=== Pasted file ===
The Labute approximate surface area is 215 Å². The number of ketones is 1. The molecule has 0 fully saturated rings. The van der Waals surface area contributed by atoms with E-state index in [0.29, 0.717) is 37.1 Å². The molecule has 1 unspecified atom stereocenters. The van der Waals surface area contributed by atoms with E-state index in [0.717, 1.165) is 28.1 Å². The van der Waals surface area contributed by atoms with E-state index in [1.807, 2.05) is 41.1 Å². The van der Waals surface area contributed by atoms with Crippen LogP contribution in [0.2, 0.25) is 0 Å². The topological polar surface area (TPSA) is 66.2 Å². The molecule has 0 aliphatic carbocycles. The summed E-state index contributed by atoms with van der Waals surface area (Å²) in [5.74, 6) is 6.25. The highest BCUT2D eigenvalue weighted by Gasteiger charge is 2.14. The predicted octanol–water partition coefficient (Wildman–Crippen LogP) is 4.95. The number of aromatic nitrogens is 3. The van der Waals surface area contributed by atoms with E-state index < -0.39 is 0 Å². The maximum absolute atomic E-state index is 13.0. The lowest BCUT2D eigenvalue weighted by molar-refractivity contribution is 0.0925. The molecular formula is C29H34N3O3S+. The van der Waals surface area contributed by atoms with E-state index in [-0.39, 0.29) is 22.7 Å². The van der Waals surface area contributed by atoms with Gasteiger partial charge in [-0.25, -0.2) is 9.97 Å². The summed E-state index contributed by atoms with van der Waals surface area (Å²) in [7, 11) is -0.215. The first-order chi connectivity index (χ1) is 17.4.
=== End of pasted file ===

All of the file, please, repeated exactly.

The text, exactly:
The Labute approximate surface area is 215 Å². The number of ketones is 1. The molecule has 0 fully saturated rings. The van der Waals surface area contributed by atoms with E-state index in [0.29, 0.717) is 37.1 Å². The molecule has 1 unspecified atom stereocenters. The van der Waals surface area contributed by atoms with E-state index in [0.717, 1.165) is 28.1 Å². The van der Waals surface area contributed by atoms with E-state index in [1.807, 2.05) is 41.1 Å². The van der Waals surface area contributed by atoms with Crippen LogP contribution in [0.2, 0.25) is 0 Å². The topological polar surface area (TPSA) is 66.2 Å². The molecule has 0 aliphatic carbocycles. The summed E-state index contributed by atoms with van der Waals surface area (Å²) in [5.74, 6) is 6.25. The highest BCUT2D eigenvalue weighted by Gasteiger charge is 2.14. The predicted octanol–water partition coefficient (Wildman–Crippen LogP) is 4.95. The number of aromatic nitrogens is 3. The van der Waals surface area contributed by atoms with E-state index < -0.39 is 0 Å². The maximum absolute atomic E-state index is 13.0. The lowest BCUT2D eigenvalue weighted by molar-refractivity contribution is 0.0925. The molecular formula is C29H34N3O3S+. The van der Waals surface area contributed by atoms with E-state index in [-0.39, 0.29) is 22.7 Å². The van der Waals surface area contributed by atoms with Gasteiger partial charge in [-0.25, -0.2) is 9.97 Å². The summed E-state index contributed by atoms with van der Waals surface area (Å²) in [7, 11) is -0.215. The first-order chi connectivity index (χ1) is 17.4.